After this, Too had become Secretary to the Chinese Consul General in Kuala Lumpur, but had lost his job when Britain recognized Communist China and closed the consulate. During his time there, Too had helped negotiate the surrender of a band of KMT guerrillas in southern Thailand – which had provide him with an entre to the government information services. Greene had immediately recognized Too’s value to the EIS. For his part, Too was impressed that Greene did not exhibit ‘colonial airs’. Soon after Too was recruited, Greene brought in Lam Swee – who it will be remembered had defected from the MNLA in Pahang. As an SEP, Lam Swee was officially a detainee – but he was soon a free man. SEPs who had come in from the cold would play a vital role in Federation propaganda.
Both C.C. Too and Lam Swee made crucial contributions to the development of the Federation propaganda war. Greene stayed for just two years – but it is remarkable how much he achieved. He established iron laws of propaganda that the EIS followed religiously. Greene insisted that propaganda had to be credible; information must stand up to cross checking. Many MNLA guerrillas were highly intelligent men and women who were starved of information. Propaganda had to be positive rather than threatening: Greene banned a leaflet called ‘Death to Min Yuen Workers’. Threats would merely stiffen resistance. Propaganda should be laced with entertainment. So Greene used radio to broadcast news shows, ‘Spotlight on the Emergency’ and ‘This is Communism’ for example, that had regular spots for a radio doctor and popular story tellers such as Lee Dai Soh. Propaganda had to be based on the most refined and precise market research, drawn from close examination of MNLA propaganda – very little of which had been translated accurately before the arrival of C.C. Too and Lam Swee. These were the basic principals that Greene instilled. He also understood that in Malaya, propaganda had to be exquisitely tailored to a culture that valued information conveyed by word of mouth. This is, of course, how the communists worked – the Min Yuen went from village to village, town to town talking up the MCP message. Greene persuaded the government to invest heavily in the SEPs and in radio. He realised that the stories told by the SEPS who had renounced the struggle could have enormous power. This was why Lam Swee wrote his famous pamphlet ‘My Accusation’ in 1951 which had such an impact on MNLA rank and file, forcing the Central Committee to rush out their cumbersome reply. Greene persuaded the government to end prosecutions of even those SEPS who were known to have committed atrocities and ‘had blood on their hands’. Instead, the EIS organised speaking tours by mobile SEP units that lectured to tens of thousands of people all over Malaya. These tours were heavily protected: the SEPs travelled in armoured wagons, backed by armoured troop carriers and a dozen or so police. The MNLA denounced their ‘sweet flattering words’. Greene, a future Director General of the BBC, helped mould the Malayan broadcasting and film industries. Unlike the modern BBC, the Malaysian film and broadcasting organisations have never shaken off their founding roles as mouthpieces of government propaganda.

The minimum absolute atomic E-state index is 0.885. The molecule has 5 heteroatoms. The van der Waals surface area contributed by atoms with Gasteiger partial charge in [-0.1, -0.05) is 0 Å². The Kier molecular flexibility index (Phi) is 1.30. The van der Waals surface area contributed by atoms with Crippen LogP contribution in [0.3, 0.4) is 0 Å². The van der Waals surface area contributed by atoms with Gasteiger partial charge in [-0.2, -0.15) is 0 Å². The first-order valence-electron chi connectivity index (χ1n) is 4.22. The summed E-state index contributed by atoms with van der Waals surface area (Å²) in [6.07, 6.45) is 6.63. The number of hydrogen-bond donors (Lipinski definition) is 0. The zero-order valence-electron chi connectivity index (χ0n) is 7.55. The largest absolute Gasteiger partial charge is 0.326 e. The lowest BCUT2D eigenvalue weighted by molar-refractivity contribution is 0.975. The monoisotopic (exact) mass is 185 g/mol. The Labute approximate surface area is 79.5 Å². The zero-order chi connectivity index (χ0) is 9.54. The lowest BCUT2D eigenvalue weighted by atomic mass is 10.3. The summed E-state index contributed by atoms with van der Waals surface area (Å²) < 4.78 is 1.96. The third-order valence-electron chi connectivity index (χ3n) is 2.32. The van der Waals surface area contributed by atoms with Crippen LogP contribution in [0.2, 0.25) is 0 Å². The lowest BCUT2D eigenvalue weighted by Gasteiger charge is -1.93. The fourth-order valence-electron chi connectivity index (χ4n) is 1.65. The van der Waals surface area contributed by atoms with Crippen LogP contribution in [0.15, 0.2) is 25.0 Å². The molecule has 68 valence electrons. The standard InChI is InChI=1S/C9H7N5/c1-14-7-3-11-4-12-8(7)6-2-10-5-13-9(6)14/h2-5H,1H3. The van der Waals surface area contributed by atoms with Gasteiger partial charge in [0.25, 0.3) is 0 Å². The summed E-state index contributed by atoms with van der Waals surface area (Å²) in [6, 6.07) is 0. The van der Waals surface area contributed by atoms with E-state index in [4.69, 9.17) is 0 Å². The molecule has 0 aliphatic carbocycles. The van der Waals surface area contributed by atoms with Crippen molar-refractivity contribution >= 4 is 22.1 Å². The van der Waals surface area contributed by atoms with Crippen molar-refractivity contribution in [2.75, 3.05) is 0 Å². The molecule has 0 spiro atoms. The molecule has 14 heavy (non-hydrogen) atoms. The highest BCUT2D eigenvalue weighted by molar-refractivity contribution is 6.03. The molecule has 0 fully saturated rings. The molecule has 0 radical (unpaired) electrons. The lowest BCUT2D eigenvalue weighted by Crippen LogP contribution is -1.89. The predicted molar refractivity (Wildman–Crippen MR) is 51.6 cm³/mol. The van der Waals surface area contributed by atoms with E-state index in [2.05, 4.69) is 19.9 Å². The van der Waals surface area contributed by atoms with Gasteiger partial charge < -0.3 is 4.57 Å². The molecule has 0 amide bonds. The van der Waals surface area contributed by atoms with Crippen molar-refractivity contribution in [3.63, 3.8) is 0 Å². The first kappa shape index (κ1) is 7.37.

Propaganda is generated in the mutable gap between truth and falsehood. Greene and his successors invested heavily in film and radio propaganda. As well as the SEP tours, mobile projection units toured Malay kampongs and resettlement villages showing films to a rural population that was still largely illiterate. Titles such as ‘’The New Life: Resettlement in Johor’, ‘Rewards for Information’ and ‘The Shame of Pusing, Communist Extortion Methods’ give a good idea of the kind of productions that made their way around the Peninsula and beyond. Greene, like his mentor Richard Crossman, like to spread the jam of entertainment on the bread of the government message. An SEP drama ‘Love in the Jungle’ and a serial called ‘The Adventures of Yaacob’ about a young man’s adventures fighting ‘CTs’ in the jungle were tremendously popular. These home grown stories were shown alongside Hollywood imports. For Greene, as for Goebbels, the commanding medium was radio. Soon after his arrival in Malaya, the government invested in powerful new transmitters – and Greene made sure that he was, as it were, editor in chief. He appointed Alex Josey as Controller of Emergency Broadcasting. Josey, ‘a character of bohemian appearance and considerable wit’, had been Controller of Programmes in the ‘Palestinian Broadcasting Service’, and then worked for ‘Radio Malaya’. He was something of a maverick and one of his broadcasts had upset European planters who had launched a barrage of abusive attacks forcing his resignation. Greene recognized Josey’s talent – and made sure he got the funds to develop a ‘Community Listening Organisation’ that could transmit programmes in Malay, Tamil and the four main Chinese dialects. Shows were finely tuned to different communal audiences. In resettlement villages, people could listen to SEPs revealing how they had been duped by the communists in Hakka, translated into Cantonese. Although Greene wanted to at least give the impression that the government was keeping its audiences up with what was happening to beat the communists, Josey made sure that not all the output was overtly political. One regular show that became very popular was ‘Can I Help You?’ which provided answers to questions sent in by listeners about ID cards, food control regulations, applying for resettlement grants – and even marital difficulties. In Malaya in the 1950s, very few people in rural areas possessed a radio. The government sponsored setting up transmitters and loudspeakers on estates, and in kampongs and resettlement villages. Hundreds of small battery powered receivers were distributed to coffee shops and community centres. Radio embraced Malaya. And the communists were listening too.